Well, Jonathan Safran Foer told The New York Times Magazine that he writes “in order to end [his] loneliness.” I write in order to prolong, and if possible to exacerbate Jonathan Safran Foer’s loneliness. I aim to embody a Jewish American authorial masculinity so totalizing, it not only takes his breath away, but all his friends, his wife, novelist Nicole Krauss, and their two children.
from Josh Axelrad’s self-interview on The Nervous Breakdown.
Read about Josh’s day in Atlantic City with Charles McGrath here.
Buy his book, too.
this series of interviews on the Paris Review’s website is the most guilt-free way to waste an entire morning on the internet. Barry Hannah’s one is really good, but I kind of like this Salman Rushdie interview, mostly because I wish I could sit down at the typewriter one day and just have Saleem Sinai’s voice pour out of me. What’s better than the first page of Midnight’s Children? SRSLY???
What was it about Saleem Sinai that released you?
The third-person narration wasn’t working, so I decided to try a first-person narrative, and there was a day when I sat down and I wrote more or less exactly what is now the first page of Midnight’s Children. It just arrived, this voice of Saleem’s: quite savvy, full of all kinds of arcana, funny but sort of ridiculous. I was electrified by what was coming out of my typewriter. It was one of those moments when you believe that the writing comes through you rather than from you. I saw how to drag in everything from the ancient traditions of India to the oral narrative form to, above all, the noise and the music of the Indian city. That first paragraph showed me the book. I held onto Saleem’s coattails and let him run…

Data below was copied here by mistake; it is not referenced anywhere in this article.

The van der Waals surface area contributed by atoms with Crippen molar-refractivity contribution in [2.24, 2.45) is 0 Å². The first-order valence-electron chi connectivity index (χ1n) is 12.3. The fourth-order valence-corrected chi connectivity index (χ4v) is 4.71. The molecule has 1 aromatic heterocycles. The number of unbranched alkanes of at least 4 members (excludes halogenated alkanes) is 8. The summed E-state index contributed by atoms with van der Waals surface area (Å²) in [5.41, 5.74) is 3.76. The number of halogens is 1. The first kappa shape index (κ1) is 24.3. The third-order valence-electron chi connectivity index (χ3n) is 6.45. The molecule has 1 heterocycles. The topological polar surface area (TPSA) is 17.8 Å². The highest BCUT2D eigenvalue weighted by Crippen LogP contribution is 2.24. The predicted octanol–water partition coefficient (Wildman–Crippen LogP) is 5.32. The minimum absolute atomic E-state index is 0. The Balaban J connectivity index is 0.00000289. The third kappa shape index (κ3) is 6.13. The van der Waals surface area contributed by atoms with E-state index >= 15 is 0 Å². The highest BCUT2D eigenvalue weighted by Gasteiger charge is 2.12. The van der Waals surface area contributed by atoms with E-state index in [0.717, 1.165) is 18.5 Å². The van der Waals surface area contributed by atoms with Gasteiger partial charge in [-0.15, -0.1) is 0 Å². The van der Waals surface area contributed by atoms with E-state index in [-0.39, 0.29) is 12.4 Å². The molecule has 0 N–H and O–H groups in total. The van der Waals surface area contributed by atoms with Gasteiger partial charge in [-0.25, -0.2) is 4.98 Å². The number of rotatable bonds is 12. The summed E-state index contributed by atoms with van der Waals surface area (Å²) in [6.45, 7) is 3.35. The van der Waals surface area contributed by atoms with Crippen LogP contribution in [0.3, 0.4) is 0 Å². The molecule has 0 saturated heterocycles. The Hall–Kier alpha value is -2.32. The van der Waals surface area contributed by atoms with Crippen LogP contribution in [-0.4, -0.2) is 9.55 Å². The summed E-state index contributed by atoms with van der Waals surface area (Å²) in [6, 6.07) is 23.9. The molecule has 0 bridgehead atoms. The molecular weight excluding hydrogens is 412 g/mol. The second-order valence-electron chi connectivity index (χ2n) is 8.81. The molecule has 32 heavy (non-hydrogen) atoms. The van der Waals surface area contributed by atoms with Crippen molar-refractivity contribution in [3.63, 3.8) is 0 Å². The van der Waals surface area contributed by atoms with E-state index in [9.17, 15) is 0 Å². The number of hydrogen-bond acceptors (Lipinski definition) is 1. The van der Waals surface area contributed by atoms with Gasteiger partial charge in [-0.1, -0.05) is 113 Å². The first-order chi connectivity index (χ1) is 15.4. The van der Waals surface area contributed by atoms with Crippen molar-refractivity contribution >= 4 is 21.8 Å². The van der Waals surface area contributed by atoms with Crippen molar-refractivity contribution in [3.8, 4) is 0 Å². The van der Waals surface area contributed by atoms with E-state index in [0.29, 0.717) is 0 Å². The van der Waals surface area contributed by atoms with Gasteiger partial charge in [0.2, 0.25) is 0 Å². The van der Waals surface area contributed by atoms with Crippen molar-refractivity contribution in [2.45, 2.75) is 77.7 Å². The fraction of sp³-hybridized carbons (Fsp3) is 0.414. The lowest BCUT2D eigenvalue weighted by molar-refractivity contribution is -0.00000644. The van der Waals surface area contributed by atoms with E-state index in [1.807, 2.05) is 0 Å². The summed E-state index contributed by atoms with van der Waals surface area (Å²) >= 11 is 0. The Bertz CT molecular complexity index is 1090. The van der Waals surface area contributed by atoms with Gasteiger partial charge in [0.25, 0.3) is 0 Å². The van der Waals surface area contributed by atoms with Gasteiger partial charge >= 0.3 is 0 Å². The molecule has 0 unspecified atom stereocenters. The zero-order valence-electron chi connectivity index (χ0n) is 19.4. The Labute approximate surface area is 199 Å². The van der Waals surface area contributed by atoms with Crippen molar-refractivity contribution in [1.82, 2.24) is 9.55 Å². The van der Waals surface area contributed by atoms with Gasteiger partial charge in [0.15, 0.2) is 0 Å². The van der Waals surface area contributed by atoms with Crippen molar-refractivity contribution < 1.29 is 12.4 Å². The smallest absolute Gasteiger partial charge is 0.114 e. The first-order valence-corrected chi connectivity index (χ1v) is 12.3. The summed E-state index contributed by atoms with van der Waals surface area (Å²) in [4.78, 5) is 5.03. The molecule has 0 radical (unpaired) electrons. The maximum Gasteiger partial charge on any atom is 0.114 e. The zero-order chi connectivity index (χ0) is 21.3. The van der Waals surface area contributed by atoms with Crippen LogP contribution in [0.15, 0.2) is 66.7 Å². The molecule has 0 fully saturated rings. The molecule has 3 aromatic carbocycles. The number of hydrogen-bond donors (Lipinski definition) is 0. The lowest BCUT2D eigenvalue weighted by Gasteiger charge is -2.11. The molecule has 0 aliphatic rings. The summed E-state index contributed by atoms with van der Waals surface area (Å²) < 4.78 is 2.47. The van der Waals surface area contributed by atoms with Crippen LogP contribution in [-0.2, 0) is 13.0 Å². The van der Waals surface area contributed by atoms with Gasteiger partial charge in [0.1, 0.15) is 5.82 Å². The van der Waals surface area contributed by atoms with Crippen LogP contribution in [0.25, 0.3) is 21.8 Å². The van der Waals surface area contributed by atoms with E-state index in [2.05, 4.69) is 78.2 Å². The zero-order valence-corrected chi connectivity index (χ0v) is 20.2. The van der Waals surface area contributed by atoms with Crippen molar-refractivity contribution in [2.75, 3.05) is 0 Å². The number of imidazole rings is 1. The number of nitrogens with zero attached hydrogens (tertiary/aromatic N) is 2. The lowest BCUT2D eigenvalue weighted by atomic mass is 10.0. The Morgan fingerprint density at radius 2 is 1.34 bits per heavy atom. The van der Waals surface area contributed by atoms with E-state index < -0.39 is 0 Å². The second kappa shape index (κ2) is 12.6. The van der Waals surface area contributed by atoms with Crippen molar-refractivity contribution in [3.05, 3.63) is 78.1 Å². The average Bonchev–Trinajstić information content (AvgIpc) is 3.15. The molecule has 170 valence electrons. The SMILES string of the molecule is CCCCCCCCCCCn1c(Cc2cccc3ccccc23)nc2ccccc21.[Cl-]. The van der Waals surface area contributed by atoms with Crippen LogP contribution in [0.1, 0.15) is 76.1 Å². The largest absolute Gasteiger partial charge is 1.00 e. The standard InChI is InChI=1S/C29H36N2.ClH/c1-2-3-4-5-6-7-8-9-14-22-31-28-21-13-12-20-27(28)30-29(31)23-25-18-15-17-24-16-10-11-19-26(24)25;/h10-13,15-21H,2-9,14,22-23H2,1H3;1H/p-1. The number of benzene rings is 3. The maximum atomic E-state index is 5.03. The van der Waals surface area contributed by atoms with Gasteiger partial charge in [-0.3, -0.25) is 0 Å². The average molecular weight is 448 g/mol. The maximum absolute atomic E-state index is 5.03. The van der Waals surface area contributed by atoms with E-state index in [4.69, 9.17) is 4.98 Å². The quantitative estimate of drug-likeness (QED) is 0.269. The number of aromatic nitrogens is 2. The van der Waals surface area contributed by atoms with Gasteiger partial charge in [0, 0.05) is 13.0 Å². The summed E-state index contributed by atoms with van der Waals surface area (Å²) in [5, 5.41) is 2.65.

from an interview with Gary Snyder in the Paris Review
Let’s get on to the writing and go back forty years or so. One of the amazing things about your work is that you seemed to burst on the scene fully formed with Riprap and Cold Mountain Poems, which were published in 1959 and 1958 but written earlier in the fifties when you were in your twenties. The poems in both books are unmistakably Snyder poems, and apparently, unlike the rest of us, you are not embarrassed by the work of your youth, for you picked eighteen of the twenty-three poems in Riprap for your Selected Poems.
Actually the poems in Riprap are not the poems of my youth. Those are the poems that I’ve kept because those were the ones I felt were the beginning of my life as a poet. I started writing poems when I was fifteen. I wrote ten years of poetry before Riprap. Phase one: romantic teenage poetry about girls and mountains.
You’re still writing that!
I realized I shouldn’t have said that as soon as the words were out of my mouth.